Even though he is Captain, Sean Needham does not in this part get the best character as his part really is a stereotyped cardboard cut out. The two best parts go to Mark Newnham as Cookie (the cook also got one of the best parts in the original film) and Jonathan Markwood as Dr Prospero.
This is after all a musical and Mark Newnham gets more on-stage musical time than anyone else in the cast and gets the chance to put in some nice guitar solos too (adding some little AC/DC references as he goes along too). Jonathan Markwood gets to do a very good version of "Don't Let Me Be Misunderstood". Sarah Scowen as Miranda gets all those teenage songs to sing and she does them well, including a version of Mr Spaceman by The Byrds. Christine Holman as Gloria gets some classics too. Let us not forget the singing/dancing robot Ariel (Joseph Mann) who gets this great little adaptation of "Who's Sorry Now" by Connie Francis to sing. Miranda of course also gets to cover in Connie Francis style "Robot Man" with him.
Musical references are everywhere here. Right at the start as they enter light drive (another first from the original film), and then hit weightlessness, we get a musical montage of Wipe Out (The Surfaris), Telstar (The Tornados) and Albatross (Fleetwood Mac)...well I suppose they could not miss Albatross out. Later on we get all sorts of film/television and musical references...Mission Impossible, James Bond, Clint Eastwood westerns and many more.
One nice little touch for me was the way that Act I ended with the Monster from the id attacking Gloria and the crew and then pretty much rerun the same scene again at the start of Act II. A nice little touch reminiscent of how the old weekly cinema science fiction serials worked.
Grant Stott puts in small but effective use of time on stage talking to the audience in a very traditional role as the story narrator.
There are lots of references in here from popular culture and music of the 1950s and 1960s (and a few later ones too). This itself can be the one weakness of the show as you can easily miss so many little things as even the core songs (never mind the musical snippets) require you to be familiar with pop and media culture of the time frame, and as the show gets older and its potential audience younger then this does create a reference point gap. It is however nice to see that while retaining the core musical material, some newer items have been incorporated into the show.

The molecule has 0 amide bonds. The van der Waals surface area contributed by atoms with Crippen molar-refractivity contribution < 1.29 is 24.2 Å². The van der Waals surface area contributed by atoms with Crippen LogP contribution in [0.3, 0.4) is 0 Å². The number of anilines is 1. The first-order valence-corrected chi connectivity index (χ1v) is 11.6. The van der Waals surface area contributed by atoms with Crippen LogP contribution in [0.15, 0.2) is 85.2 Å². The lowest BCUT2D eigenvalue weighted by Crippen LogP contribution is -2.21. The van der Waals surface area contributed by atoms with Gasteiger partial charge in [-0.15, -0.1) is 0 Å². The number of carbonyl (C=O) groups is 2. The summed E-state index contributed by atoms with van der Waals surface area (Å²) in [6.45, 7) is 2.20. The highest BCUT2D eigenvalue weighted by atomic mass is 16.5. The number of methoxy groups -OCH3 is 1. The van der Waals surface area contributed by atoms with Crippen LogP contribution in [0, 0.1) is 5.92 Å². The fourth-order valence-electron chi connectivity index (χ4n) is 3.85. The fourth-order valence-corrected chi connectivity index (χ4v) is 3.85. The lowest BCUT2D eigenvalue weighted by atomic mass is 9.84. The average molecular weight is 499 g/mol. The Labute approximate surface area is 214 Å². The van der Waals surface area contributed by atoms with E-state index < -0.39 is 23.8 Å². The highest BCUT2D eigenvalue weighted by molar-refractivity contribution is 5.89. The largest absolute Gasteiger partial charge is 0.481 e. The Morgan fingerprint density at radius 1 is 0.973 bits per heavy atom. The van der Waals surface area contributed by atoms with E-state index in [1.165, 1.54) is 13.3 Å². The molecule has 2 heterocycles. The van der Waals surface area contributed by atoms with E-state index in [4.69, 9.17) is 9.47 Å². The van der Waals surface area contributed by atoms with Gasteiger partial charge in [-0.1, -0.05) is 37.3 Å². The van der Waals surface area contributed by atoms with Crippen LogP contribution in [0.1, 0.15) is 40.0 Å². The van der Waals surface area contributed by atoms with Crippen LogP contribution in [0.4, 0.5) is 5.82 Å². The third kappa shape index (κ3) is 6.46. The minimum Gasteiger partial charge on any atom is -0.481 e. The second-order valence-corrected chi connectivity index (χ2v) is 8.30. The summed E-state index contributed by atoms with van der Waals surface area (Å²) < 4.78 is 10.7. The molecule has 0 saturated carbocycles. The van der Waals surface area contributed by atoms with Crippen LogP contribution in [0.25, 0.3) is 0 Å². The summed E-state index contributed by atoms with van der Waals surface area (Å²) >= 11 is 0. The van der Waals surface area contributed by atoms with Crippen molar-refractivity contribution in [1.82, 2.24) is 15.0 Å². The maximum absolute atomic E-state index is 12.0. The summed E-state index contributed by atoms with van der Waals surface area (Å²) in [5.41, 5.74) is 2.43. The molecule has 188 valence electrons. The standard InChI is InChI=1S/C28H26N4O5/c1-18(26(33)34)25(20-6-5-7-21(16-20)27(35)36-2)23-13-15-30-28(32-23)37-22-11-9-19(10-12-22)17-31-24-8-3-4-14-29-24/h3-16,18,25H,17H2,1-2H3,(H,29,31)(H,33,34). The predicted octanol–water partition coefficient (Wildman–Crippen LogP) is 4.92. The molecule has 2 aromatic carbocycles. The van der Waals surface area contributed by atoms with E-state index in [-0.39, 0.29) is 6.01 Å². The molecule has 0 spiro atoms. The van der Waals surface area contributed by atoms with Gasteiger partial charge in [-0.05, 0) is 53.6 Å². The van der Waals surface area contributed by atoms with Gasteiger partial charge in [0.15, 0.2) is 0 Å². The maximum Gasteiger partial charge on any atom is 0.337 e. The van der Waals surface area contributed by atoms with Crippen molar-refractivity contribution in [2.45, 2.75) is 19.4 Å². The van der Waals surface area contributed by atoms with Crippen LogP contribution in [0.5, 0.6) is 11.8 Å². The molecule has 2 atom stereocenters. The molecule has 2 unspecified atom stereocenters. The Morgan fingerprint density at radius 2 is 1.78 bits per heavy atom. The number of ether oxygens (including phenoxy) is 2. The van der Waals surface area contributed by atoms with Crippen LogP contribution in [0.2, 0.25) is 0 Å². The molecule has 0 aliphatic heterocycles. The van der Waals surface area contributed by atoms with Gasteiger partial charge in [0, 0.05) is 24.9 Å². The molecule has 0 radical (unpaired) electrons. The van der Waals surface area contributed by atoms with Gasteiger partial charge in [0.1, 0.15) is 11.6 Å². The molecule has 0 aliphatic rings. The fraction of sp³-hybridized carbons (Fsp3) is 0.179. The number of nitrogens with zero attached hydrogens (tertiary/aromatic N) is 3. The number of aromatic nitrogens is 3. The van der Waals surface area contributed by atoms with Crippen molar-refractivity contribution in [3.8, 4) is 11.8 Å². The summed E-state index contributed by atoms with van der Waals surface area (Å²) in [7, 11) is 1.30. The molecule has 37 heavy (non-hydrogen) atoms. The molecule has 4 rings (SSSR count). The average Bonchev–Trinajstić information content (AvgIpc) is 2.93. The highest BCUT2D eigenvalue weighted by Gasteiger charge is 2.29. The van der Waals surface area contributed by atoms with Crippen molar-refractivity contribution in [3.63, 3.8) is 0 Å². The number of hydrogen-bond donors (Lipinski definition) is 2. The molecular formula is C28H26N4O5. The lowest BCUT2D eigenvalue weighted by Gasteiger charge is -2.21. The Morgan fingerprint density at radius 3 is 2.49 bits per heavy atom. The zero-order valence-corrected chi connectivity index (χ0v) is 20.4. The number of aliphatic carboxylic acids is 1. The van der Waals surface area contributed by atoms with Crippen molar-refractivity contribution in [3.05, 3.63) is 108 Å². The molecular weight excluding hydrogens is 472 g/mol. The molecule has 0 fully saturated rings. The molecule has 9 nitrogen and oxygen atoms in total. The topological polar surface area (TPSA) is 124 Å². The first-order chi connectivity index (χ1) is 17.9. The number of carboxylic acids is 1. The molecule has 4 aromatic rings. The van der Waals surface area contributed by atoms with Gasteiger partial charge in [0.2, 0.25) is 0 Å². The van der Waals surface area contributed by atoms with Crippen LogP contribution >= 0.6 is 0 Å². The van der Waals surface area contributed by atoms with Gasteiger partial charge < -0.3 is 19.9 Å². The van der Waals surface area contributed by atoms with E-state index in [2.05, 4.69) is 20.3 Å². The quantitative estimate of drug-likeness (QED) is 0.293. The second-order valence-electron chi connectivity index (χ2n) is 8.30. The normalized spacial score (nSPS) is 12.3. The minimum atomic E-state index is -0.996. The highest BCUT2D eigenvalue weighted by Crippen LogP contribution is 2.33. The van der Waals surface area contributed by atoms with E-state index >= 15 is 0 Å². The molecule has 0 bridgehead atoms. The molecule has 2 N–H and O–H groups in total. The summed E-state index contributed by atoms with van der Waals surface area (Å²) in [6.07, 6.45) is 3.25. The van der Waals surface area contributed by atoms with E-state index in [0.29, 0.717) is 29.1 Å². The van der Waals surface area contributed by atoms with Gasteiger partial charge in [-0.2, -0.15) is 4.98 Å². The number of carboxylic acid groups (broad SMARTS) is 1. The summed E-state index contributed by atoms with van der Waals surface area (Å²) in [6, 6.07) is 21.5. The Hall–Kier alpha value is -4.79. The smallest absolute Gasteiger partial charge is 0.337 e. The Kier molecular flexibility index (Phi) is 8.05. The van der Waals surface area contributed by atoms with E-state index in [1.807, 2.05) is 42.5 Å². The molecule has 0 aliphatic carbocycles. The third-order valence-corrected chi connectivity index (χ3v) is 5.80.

Return to The Forbidden Planet is what it is. A musical homage to the 1950s and 1960s using the visual imagery of the classic 1956 film while cleverly using some of the best known lines of work ever written for stage. It is camp, it is over the top, but you need to do nothing more than just sit in your seat for the evening and enjoy the show and the mild audience participation. Sadly, the theatre was not that busy for the show (pouring with rain outside), so a bit of that audience participation feeling was missing from the show. You are not going to find any thought provoking moment or some hidden meaning of life at this show, but you are going to have an evening of just simple on-stage entertainment.
Review by Tom King